“You get to know an area so much better when you’re looking at things instead of wandering through looking at the overall picture.”

At Colorado Gulch she set up the easel she had packed in her backpack. Then she dunked her Aquabord—an absorbent surface designed for watercolor—in the creek and fished out a cup of water to paint with.

 
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Poo Wright-Pulliam paints a scene in Howard Preserve near Bellevue. PHOTO: Wendee Monson
 

“I don’t know if I would use this water if it were not so clear. One place that was not left some residue on my picture. I decided it was okay in that case. But we are lucky to have this wonderful clear water,” she said.

Back at the easel Wright-Pulliam sketched an outline of what she saw in front of her. Then she dabbed a bit of wax on the snowy ridge she had sketched to keep the watercolors from coloring it. She then painted the sky with a broad brush and dabbed it with Kleenex to create the illusion of clouds

“There’s a lot to learn about how watercolor works. A lot of people say it’s not very forgiving,” she said. “And you’ve got to work fast when you’re outdoors, because the light is always changing. I will take a photograph so I can finish the painting in my studio if I have to.”

On occasion, someone stops to see what she’s doing. Often they’ll ask her about her paintings. Other times they discuss the history of the area, or the things they’ve seen wandering through the preserve.

“I don’t mind when people stop to watch,” said Wright-Pulliam. “If kids come, I love it. I have pens and paper and I encourage them to draw their own pictures. Who knows if it might start a career in art for some of them.”

Wright-Pulliam taught a free class for the Land Trust at the Draper Preserve as part of her residency, showing participants  the parts of wildflowers, how many legs a butterfly has and different bird beaks.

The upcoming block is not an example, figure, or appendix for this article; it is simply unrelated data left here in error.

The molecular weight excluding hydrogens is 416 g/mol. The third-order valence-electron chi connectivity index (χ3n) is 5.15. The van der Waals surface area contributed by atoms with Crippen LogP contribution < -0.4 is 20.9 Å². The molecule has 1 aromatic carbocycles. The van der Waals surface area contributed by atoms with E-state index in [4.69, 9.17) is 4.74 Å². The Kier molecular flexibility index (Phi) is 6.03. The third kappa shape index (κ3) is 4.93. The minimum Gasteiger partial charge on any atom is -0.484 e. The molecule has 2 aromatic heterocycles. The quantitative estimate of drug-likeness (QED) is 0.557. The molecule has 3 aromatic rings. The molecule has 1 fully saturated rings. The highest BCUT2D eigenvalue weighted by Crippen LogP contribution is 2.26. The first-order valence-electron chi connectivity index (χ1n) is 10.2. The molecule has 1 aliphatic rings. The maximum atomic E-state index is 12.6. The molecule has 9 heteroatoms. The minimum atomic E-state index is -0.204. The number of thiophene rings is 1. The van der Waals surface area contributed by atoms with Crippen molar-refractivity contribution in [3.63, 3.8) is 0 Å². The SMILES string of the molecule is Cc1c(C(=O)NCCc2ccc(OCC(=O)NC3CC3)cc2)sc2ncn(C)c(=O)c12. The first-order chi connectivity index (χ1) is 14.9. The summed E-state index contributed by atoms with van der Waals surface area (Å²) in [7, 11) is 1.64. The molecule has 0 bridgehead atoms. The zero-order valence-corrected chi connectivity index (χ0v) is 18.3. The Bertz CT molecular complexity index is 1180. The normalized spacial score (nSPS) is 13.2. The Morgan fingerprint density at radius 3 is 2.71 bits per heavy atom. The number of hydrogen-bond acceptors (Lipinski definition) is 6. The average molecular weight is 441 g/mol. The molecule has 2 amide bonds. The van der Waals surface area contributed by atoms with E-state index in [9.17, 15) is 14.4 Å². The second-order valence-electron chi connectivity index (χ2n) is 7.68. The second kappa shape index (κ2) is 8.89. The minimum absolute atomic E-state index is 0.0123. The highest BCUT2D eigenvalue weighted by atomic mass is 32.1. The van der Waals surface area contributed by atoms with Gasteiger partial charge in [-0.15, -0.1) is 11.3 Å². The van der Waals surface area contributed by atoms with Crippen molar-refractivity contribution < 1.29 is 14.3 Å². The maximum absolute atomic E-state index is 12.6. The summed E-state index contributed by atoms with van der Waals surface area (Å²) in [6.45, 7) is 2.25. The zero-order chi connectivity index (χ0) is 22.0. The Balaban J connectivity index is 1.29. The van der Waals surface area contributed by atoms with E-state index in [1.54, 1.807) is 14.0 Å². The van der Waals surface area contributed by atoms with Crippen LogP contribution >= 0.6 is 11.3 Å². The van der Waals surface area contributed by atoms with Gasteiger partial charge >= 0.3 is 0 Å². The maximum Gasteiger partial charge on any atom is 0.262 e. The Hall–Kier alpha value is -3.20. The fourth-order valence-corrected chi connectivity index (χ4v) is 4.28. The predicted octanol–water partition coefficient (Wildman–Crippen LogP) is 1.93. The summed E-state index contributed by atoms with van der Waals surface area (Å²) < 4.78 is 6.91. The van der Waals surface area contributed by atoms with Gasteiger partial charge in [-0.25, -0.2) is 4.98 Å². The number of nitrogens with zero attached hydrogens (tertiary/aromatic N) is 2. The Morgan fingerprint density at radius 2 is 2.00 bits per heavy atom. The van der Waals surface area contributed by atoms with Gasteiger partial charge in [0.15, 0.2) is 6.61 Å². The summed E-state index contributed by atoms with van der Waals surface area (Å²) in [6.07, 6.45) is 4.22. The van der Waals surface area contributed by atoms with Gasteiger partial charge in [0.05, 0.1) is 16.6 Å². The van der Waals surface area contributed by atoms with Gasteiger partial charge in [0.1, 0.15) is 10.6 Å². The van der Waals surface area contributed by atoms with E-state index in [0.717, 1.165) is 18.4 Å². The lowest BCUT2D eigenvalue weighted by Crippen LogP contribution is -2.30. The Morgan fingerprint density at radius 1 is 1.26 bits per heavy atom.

Participants then headed into the preserve to create their own field sketches.

Consider the world as nature journaler John Muir Laws, she told them: “I notice. I wonder. And it reminds me of…”

She picked up a leaf that had drifted onto her palette.

“I notice this has brown splotches. I wonder what tree it came from. Then I realize it reminds me of an aspen leaf, but it’s not an aspen leaf.”

Each of the preserves has its memorable moments.

At a paint site atop Muldoon Summit, she made a sketch with a piece of wood that had burned in the Sharps Fire. At Boxcar Bend she spotted a sandpiper caring for its babies. And she sketched grouse turds at Rinker Rock Creek Ranch, noting that the bird has flirted with inclusion on the endangered species list.

“I'd love to learn how to squeeze the juices of plants into my paint to establish a connection to the land, as well,” she said.

Wright-Pulliam says she hopes those who see her works will gain a new appreciation for the preserves that line the Big Wood River.

“Maybe they’ll look at one of my paintings and say, ‘I need to take care of these beautiful places,” she said. “Maybe they’ll say, ‘I need to go find that view, that chickadee in the brush. Maybe they’ll say, ‘I need to look harder when I’m walking through these places.”